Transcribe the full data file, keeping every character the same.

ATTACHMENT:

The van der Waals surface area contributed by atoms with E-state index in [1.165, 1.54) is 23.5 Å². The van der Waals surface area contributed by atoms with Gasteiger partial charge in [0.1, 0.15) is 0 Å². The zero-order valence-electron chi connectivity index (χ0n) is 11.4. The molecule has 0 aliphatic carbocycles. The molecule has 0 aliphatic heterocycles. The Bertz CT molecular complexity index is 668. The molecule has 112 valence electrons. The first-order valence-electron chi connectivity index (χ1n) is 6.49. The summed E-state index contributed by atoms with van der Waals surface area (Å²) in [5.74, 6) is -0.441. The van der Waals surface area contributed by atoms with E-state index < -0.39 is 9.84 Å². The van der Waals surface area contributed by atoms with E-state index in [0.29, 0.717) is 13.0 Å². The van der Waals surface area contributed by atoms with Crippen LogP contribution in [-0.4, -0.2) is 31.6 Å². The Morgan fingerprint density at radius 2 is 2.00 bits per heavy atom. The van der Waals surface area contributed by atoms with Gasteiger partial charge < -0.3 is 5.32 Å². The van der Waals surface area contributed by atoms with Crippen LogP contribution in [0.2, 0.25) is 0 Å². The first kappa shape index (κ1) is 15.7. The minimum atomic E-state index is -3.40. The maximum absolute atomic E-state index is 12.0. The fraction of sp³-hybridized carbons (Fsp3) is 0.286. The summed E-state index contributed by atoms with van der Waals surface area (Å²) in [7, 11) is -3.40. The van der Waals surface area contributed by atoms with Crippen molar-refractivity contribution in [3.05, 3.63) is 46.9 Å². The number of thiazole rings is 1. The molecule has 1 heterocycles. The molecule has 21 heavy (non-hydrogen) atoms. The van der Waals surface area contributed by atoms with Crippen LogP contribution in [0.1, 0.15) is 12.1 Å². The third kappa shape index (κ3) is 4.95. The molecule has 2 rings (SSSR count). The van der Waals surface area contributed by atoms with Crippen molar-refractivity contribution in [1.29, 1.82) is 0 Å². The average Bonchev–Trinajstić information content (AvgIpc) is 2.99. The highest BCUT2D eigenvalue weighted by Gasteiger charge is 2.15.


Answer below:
The van der Waals surface area contributed by atoms with E-state index in [1.165, 1.54) is 23.5 Å². The van der Waals surface area contributed by atoms with Gasteiger partial charge in [0.1, 0.15) is 0 Å². The zero-order valence-electron chi connectivity index (χ0n) is 11.4. The molecule has 0 aliphatic carbocycles. The molecule has 0 aliphatic heterocycles. The Bertz CT molecular complexity index is 668. The molecule has 112 valence electrons. The first-order valence-electron chi connectivity index (χ1n) is 6.49. The summed E-state index contributed by atoms with van der Waals surface area (Å²) in [5.74, 6) is -0.441. The van der Waals surface area contributed by atoms with E-state index < -0.39 is 9.84 Å². The van der Waals surface area contributed by atoms with E-state index in [0.29, 0.717) is 13.0 Å². The van der Waals surface area contributed by atoms with Crippen LogP contribution in [-0.4, -0.2) is 31.6 Å². The Morgan fingerprint density at radius 2 is 2.00 bits per heavy atom. The van der Waals surface area contributed by atoms with Gasteiger partial charge < -0.3 is 5.32 Å². The van der Waals surface area contributed by atoms with Crippen LogP contribution in [0.2, 0.25) is 0 Å². The first kappa shape index (κ1) is 15.7. The minimum atomic E-state index is -3.40. The maximum absolute atomic E-state index is 12.0. The fraction of sp³-hybridized carbons (Fsp3) is 0.286. The summed E-state index contributed by atoms with van der Waals surface area (Å²) in [7, 11) is -3.40. The van der Waals surface area contributed by atoms with Crippen molar-refractivity contribution in [3.05, 3.63) is 46.9 Å². The number of thiazole rings is 1. The molecule has 1 heterocycles. The molecule has 21 heavy (non-hydrogen) atoms. The van der Waals surface area contributed by atoms with Crippen LogP contribution in [0.1, 0.15) is 12.1 Å². The third kappa shape index (κ3) is 4.95. The molecule has 2 rings (SSSR count). The van der Waals surface area contributed by atoms with Crippen molar-refractivity contribution in [1.29, 1.82) is 0 Å². The average Bonchev–Trinajstić information content (AvgIpc) is 2.99. The highest BCUT2D eigenvalue weighted by Gasteiger charge is 2.15.